There is a modified version of the game called "Thoughtful Solitaire", in which the identity of all 52 cards is known. Because the only difference between the two games (Klondike and Thoughtful) is the knowledge of card location, all Thoughtful games with solutions will also have solutions in Klondike. Similarly, all dead-ends in Thoughtful will be dead ends in Klondike.[2] However, the theoretical odds of winning a standard game of non-Thoughtful Klondike are currently not known exactly. It has been said that the inability for theoreticians to precisely calculate these odds is "one of the embarrassments of applied probability".[5]

One brute force attempt, based on a computer program playing 100 million (or slightly greater than 0.00000001%) of possible games predicts 8.7% win by clearing the table to the aces pile. However imperfect the algorithm is, it correctly predicted other results accurately (In about 1 in 241 games all black or all red cards were dealt. 1 x 25/51 x 24/50 x 23/49 x 22/48 x 21/47 x 20/46 x 19/45 =0.004152 or 1 in 240.8 deals)[6]

Scoring[edit]

Standard Scoring in the Windows Solitaire game is determined as follows:[7]

MovePoints
Waste to Tableau5
Waste to Foundation10
Tableau to Foundation10
Turn over Tableau card5
Foundation to Tableau-15
Recycle waste when playing by ones-100 (minimum score is 0)

Moving cards directly from the Waste stack to a Foundation awards 10 points. However, if the card is first moved to a Tableau, and then to a Foundation, then an extra 5 points are received for a total of 15. Thus in order to receive a maximum score, no cards should be moved directly from the Waste to Foundation.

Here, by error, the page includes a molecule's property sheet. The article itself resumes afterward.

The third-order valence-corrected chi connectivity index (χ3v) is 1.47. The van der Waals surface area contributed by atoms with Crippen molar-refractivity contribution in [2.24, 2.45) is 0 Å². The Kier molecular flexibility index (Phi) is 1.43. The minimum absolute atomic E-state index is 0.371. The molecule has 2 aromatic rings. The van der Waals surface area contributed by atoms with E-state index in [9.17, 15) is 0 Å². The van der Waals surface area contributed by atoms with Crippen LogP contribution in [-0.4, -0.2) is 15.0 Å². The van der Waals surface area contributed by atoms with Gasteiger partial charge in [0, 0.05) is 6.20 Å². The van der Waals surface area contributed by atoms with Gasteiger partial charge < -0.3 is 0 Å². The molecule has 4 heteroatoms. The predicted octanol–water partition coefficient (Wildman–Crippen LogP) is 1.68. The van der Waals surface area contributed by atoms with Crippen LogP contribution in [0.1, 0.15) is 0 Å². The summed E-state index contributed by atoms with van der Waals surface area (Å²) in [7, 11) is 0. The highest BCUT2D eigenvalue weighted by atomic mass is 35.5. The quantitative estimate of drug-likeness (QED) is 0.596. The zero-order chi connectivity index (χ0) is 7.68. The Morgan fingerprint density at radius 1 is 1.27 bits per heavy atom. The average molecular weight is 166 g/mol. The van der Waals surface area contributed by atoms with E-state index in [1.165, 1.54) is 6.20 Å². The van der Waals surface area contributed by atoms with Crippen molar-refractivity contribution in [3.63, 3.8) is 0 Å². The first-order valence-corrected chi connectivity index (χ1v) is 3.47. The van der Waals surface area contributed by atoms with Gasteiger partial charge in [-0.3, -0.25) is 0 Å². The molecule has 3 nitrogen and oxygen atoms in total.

Time can also play a factor in Windows Solitaire, if the Timed game option is selected. For every 10 seconds of play, 2 points are taken away. Bonus points are calculated with the formula of 700,000 / (seconds to finish) if the game takes more than 30 seconds. If the game takes less than 30 seconds, no bonus points are awarded.

Variations[edit]

Single 52-card deck[edit]

Below are some variations of the game of Klondike:

Tarot deck[edit]

The game can be played with a Tarot-style 78-card deck (such as a Tarot Nouveau). There are two ways of doing this. Each has 9 increasing tableau stacks.

Computerized versions[edit]

See also[edit]

Notes[edit]

  1. ^ a b http://www.jupiterscientific.org/sciinfo/KlondikeSolitaireReport.html
  2. ^ a b http://web.engr.oregonstate.edu/~afern/papers/solitaire.pdf
  3. ^ https://github.com/ShootMe/Klondike-Solver/blob/master/Statistics.txt
  4. ^ a b "The Odds of Winning Klondike Solitaire". Discuss.joelonsoftware.com. Retrieved 2012-08-19. 
  5. ^ Diaconis, Persi. "Mathematics of Solitaire". Mathematics Department and Graduate School Colloquium Archive 1998-1999. Retrieved 22 December 2011. 
  6. ^ "The Odds of Winning Solitaire". 
  7. ^ Highest Score in Windows Solitaire, Microsoft Help and Support, KB101766.

External links[edit]